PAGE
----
Everyone wants his product or feature to fit user’s needs. Hence many approaches are done to reach this goal, as for example, by doing User Interviews, Focus Group Discussion, Usability Testing, and other methods. Questions that might arise after executing these methods are:

Does the product resolve the user’s problem? How efficient does it work? Are users satisfied with this product?

Analytical processing or quantitative approach will make it easier to measure. But what if we do it qualitatively? How to measure it?

Have you ever done a user interview to find a good response but then got confused on which parameter to attest if the product or feature fits its purpose?

I usually use Net Promoter Score (NPS) and System Usability Scale (SUS) as parameters. After performing User Interviews or Usability Testing, I normally give out these two surveys for users to fill.

**How to use NPS and SUS Score?**

Net Promoter Score (NPS) how-tos are easier to be found on the internet. Here I will talk about its less-known rival: System Usability Scale (SUS).

**What is the System Usability Scale (SUS)?**

System Usability Scale (SUS) is a questionnaire to measure usability perception. It was found by John Brooke in 1986 and used to test the office electronic system back then.

**How to apply it?**

System Usability Scale (SUS) contains 10 questions where participants are given 1–5 scale to fill, according to how they agree with every statement regarding product or feature on the test. 1 means strongly disagree while 5 means they strongly agree with the statement.

Here are 10 questions in SUS that can be customized for your product or feature:

- I think that I would like to use this feature frequently.
- I found the feature unnecessarily complex.
- I thought the feature was easy to use.
- I think that I would need the support of a technical person to be able to use this feature.
- I found the various functions in this feature were well integrated.
- I thought there was too much inconsistency in this feature.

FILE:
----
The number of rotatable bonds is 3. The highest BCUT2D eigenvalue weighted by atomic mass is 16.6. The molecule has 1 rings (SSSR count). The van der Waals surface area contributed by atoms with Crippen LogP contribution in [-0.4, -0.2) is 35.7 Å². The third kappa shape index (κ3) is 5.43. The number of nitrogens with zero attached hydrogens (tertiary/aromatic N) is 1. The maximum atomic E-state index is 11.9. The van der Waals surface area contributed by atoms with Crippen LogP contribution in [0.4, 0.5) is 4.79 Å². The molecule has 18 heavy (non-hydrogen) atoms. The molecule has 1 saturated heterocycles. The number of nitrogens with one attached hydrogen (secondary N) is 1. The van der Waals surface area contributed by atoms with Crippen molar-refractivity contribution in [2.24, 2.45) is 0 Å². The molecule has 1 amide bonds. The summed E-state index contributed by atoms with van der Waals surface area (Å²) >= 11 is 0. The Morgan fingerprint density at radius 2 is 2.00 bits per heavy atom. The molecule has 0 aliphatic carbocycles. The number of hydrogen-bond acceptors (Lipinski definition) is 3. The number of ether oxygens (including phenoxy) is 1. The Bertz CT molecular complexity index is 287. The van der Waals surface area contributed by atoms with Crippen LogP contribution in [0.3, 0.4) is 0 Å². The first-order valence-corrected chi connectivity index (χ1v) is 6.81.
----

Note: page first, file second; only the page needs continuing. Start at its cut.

- I would imagine that most people would learn to use this feature very quickly.
- I found the feature very cumbersome to use.
- I felt very confident using the feature.
- I needed to learn a lot of things before I could get going with this feature.

**How to calculate?**

· **For every odd-numbered question, subtract 1 from the score (X-1)**

**Example:** In question number **1. I think I will frequently use this feature**, the participant responded with score 4. The formula is **X-1**. X is the score given by the participant. Therefore the calculation would be 4 subtracted by 1. The final score from the participant for statement number 1 is 3.

· **For every even-numbered question, subtract the score from 5 (5-X)**

**Example:** In question number** 2. I think this feature is too complicated while it can be simplified**, the participant responded with score 1. The formula is **5-X**. X is the score given by the participant. Therefore the calculation would be 5 subtracted by 1. The final score from the participant for statement number 2 is 4.

· **Sum the scores from even and odd-numbered questions. Then multiply the total with 2.5**

After you calculate every odd and even numbered statement, your next job is to sum all scores. Note that the highest score for each question is 4 and 0 is the lowest. After summing scores from all 10 questions, the next step is multiplying the total with 2.5 and that would be the final SUS Score for your product or feature. **The highest SUS Score is 100.** If you get more than that, consider rechecking your calculation.

This example might help you to fully comprehend. Calculation values for each odd-numbered questions are 4, 2, 3, 4 and 3 respectively so that the accumulation of odd-numbered questions is 4+2+3+4+3 = 16. Meanwhile, the calculated values for even-numbered questions are 3, 3, 4, 2 and 3 which makes the total accumulation of even-numbered questions to be 3+3+4+2+3 = 15.

Then sum all scores of odd and even numbered questions. From this data, we got 16 (odd) + 15 (even) = 31. If we **multiply the sum result with 2.5**, it would be **31 x 2.5 = 77.5**. The System Usability Scale (SUS) Score of this example is 77.5.

We might not find the specific problem of your product or feature with this SUS Score, but this can be a base to see your product or feature’s usability.

Your next question is probably **what is the minimum SUS Score for a product or feature to be categorized as good?**

From some references I have read, **the standard average of SUS score is 68**. If your product or feature reaches less than that, you might have to go the extra mile to change or improve your product or feature usability.

Below is a general guideline on SUS Score interpretation:

To make it easy for you to learn more about System Usability Scale (SUS), I have attached a System Usability Scale (SUS) calculation template along with Net Promoter Score (NPS) I frequently use. You can download it here.

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